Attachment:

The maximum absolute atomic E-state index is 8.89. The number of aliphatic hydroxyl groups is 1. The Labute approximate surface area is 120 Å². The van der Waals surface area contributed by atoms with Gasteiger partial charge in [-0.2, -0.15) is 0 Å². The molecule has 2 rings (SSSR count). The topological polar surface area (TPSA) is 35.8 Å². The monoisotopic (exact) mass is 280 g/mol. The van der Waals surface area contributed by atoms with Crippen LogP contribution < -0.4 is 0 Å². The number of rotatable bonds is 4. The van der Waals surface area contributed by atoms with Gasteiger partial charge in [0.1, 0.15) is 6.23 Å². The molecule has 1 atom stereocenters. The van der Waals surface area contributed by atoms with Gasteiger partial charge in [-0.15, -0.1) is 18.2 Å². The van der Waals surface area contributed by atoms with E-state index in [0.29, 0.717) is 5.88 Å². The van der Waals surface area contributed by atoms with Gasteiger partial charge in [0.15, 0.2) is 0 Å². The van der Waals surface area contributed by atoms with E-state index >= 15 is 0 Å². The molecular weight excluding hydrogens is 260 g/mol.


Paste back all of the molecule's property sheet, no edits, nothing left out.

The maximum absolute atomic E-state index is 8.89. The number of aliphatic hydroxyl groups is 1. The Labute approximate surface area is 120 Å². The van der Waals surface area contributed by atoms with Gasteiger partial charge in [-0.2, -0.15) is 0 Å². The molecule has 2 rings (SSSR count). The topological polar surface area (TPSA) is 35.8 Å². The monoisotopic (exact) mass is 280 g/mol. The van der Waals surface area contributed by atoms with Crippen LogP contribution < -0.4 is 0 Å². The number of rotatable bonds is 4. The van der Waals surface area contributed by atoms with Gasteiger partial charge in [0.1, 0.15) is 6.23 Å². The molecule has 1 atom stereocenters. The van der Waals surface area contributed by atoms with Gasteiger partial charge in [-0.15, -0.1) is 18.2 Å². The van der Waals surface area contributed by atoms with E-state index in [0.29, 0.717) is 5.88 Å². The van der Waals surface area contributed by atoms with Gasteiger partial charge in [0.15, 0.2) is 0 Å². The van der Waals surface area contributed by atoms with E-state index >= 15 is 0 Å². The molecular weight excluding hydrogens is 260 g/mol.